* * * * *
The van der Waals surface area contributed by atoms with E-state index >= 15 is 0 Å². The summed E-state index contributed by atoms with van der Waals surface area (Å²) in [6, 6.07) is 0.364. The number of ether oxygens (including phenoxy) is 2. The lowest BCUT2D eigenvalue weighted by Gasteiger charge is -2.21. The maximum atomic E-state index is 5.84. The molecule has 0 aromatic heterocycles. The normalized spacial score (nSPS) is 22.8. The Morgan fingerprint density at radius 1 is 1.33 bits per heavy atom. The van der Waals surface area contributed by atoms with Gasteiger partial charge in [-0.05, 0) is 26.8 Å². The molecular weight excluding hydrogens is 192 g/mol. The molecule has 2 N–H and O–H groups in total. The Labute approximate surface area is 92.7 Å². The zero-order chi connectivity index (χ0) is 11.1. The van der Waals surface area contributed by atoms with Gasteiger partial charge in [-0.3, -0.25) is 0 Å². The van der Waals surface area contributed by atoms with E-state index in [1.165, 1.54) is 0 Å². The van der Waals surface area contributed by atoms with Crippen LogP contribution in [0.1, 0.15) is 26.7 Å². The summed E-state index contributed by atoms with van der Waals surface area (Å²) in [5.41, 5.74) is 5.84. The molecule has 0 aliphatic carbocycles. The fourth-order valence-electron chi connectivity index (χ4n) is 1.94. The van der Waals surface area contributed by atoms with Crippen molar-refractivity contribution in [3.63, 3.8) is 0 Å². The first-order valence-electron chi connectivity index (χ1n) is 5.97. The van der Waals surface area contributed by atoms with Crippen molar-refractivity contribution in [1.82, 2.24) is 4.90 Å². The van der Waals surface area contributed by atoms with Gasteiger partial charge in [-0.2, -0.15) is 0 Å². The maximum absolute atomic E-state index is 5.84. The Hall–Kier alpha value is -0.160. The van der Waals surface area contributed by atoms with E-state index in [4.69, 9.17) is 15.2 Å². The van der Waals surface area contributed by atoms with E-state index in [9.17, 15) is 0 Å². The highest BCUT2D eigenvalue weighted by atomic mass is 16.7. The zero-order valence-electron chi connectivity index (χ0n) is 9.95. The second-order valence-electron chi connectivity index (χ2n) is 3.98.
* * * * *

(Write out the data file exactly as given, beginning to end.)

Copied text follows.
The van der Waals surface area contributed by atoms with E-state index >= 15 is 0 Å². The summed E-state index contributed by atoms with van der Waals surface area (Å²) in [6, 6.07) is 0.364. The number of ether oxygens (including phenoxy) is 2. The lowest BCUT2D eigenvalue weighted by Gasteiger charge is -2.21. The maximum atomic E-state index is 5.84. The molecule has 0 aromatic heterocycles. The normalized spacial score (nSPS) is 22.8. The Morgan fingerprint density at radius 1 is 1.33 bits per heavy atom. The van der Waals surface area contributed by atoms with Gasteiger partial charge in [-0.05, 0) is 26.8 Å². The molecular weight excluding hydrogens is 192 g/mol. The molecule has 2 N–H and O–H groups in total. The Labute approximate surface area is 92.7 Å². The zero-order chi connectivity index (χ0) is 11.1. The van der Waals surface area contributed by atoms with Gasteiger partial charge in [-0.3, -0.25) is 0 Å². The van der Waals surface area contributed by atoms with E-state index in [1.165, 1.54) is 0 Å². The van der Waals surface area contributed by atoms with Crippen LogP contribution in [0.1, 0.15) is 26.7 Å². The summed E-state index contributed by atoms with van der Waals surface area (Å²) in [5.41, 5.74) is 5.84. The molecule has 0 aliphatic carbocycles. The fourth-order valence-electron chi connectivity index (χ4n) is 1.94. The van der Waals surface area contributed by atoms with Crippen molar-refractivity contribution in [3.63, 3.8) is 0 Å². The first-order valence-electron chi connectivity index (χ1n) is 5.97. The van der Waals surface area contributed by atoms with Crippen molar-refractivity contribution in [1.82, 2.24) is 4.90 Å². The van der Waals surface area contributed by atoms with Gasteiger partial charge in [-0.2, -0.15) is 0 Å². The maximum absolute atomic E-state index is 5.84. The Hall–Kier alpha value is -0.160. The van der Waals surface area contributed by atoms with E-state index in [4.69, 9.17) is 15.2 Å². The van der Waals surface area contributed by atoms with E-state index in [9.17, 15) is 0 Å². The highest BCUT2D eigenvalue weighted by atomic mass is 16.7. The zero-order valence-electron chi connectivity index (χ0n) is 9.95. The second-order valence-electron chi connectivity index (χ2n) is 3.98.